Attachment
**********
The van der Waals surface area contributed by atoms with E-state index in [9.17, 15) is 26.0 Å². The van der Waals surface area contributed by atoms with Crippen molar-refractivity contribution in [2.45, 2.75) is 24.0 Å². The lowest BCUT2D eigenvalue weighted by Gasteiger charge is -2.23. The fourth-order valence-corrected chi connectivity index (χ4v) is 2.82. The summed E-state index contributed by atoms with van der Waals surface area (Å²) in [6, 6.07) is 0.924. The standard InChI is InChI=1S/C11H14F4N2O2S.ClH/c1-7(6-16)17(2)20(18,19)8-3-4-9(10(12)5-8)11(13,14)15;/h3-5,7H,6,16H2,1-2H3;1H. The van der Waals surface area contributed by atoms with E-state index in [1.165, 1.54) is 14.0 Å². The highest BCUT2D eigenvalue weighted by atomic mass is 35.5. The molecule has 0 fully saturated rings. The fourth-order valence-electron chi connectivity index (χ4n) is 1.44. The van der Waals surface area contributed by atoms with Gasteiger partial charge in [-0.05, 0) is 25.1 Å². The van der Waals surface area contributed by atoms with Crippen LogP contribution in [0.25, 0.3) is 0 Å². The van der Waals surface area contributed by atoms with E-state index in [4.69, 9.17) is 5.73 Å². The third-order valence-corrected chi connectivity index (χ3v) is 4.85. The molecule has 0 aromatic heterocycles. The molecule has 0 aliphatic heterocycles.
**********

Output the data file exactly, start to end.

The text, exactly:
The van der Waals surface area contributed by atoms with E-state index in [9.17, 15) is 26.0 Å². The van der Waals surface area contributed by atoms with Crippen molar-refractivity contribution in [2.45, 2.75) is 24.0 Å². The lowest BCUT2D eigenvalue weighted by Gasteiger charge is -2.23. The fourth-order valence-corrected chi connectivity index (χ4v) is 2.82. The summed E-state index contributed by atoms with van der Waals surface area (Å²) in [6, 6.07) is 0.924. The standard InChI is InChI=1S/C11H14F4N2O2S.ClH/c1-7(6-16)17(2)20(18,19)8-3-4-9(10(12)5-8)11(13,14)15;/h3-5,7H,6,16H2,1-2H3;1H. The van der Waals surface area contributed by atoms with E-state index in [1.165, 1.54) is 14.0 Å². The highest BCUT2D eigenvalue weighted by atomic mass is 35.5. The molecule has 0 fully saturated rings. The fourth-order valence-electron chi connectivity index (χ4n) is 1.44. The van der Waals surface area contributed by atoms with Gasteiger partial charge in [-0.05, 0) is 25.1 Å². The van der Waals surface area contributed by atoms with Crippen LogP contribution in [0.25, 0.3) is 0 Å². The van der Waals surface area contributed by atoms with E-state index in [4.69, 9.17) is 5.73 Å². The third-order valence-corrected chi connectivity index (χ3v) is 4.85. The molecule has 0 aromatic heterocycles. The molecule has 0 aliphatic heterocycles.